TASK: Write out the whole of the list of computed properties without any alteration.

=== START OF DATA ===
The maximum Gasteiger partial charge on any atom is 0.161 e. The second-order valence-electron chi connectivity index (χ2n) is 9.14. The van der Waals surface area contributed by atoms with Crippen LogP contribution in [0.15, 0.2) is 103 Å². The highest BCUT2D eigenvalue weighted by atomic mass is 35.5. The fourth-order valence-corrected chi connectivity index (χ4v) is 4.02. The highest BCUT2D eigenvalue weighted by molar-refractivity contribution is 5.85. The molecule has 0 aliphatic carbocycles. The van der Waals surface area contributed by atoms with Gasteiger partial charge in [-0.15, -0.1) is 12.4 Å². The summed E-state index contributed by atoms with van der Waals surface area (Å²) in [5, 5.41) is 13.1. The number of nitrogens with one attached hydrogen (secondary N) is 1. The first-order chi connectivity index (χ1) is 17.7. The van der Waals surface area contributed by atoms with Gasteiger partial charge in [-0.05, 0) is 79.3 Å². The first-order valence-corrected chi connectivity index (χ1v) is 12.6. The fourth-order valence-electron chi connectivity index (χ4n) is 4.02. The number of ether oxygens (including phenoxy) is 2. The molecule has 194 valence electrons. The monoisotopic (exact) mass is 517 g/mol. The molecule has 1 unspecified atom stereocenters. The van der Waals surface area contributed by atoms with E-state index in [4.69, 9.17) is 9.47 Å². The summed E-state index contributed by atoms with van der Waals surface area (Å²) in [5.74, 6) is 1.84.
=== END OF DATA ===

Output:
The maximum Gasteiger partial charge on any atom is 0.161 e. The second-order valence-electron chi connectivity index (χ2n) is 9.14. The van der Waals surface area contributed by atoms with Crippen LogP contribution in [0.15, 0.2) is 103 Å². The highest BCUT2D eigenvalue weighted by atomic mass is 35.5. The fourth-order valence-corrected chi connectivity index (χ4v) is 4.02. The highest BCUT2D eigenvalue weighted by molar-refractivity contribution is 5.85. The molecule has 0 aliphatic carbocycles. The van der Waals surface area contributed by atoms with Gasteiger partial charge in [-0.15, -0.1) is 12.4 Å². The summed E-state index contributed by atoms with van der Waals surface area (Å²) in [5, 5.41) is 13.1. The number of nitrogens with one attached hydrogen (secondary N) is 1. The first-order chi connectivity index (χ1) is 17.7. The van der Waals surface area contributed by atoms with Gasteiger partial charge in [-0.05, 0) is 79.3 Å². The first-order valence-corrected chi connectivity index (χ1v) is 12.6. The fourth-order valence-electron chi connectivity index (χ4n) is 4.02. The number of ether oxygens (including phenoxy) is 2. The molecule has 194 valence electrons. The monoisotopic (exact) mass is 517 g/mol. The molecule has 1 unspecified atom stereocenters. The van der Waals surface area contributed by atoms with E-state index in [4.69, 9.17) is 9.47 Å². The summed E-state index contributed by atoms with van der Waals surface area (Å²) in [5.74, 6) is 1.84.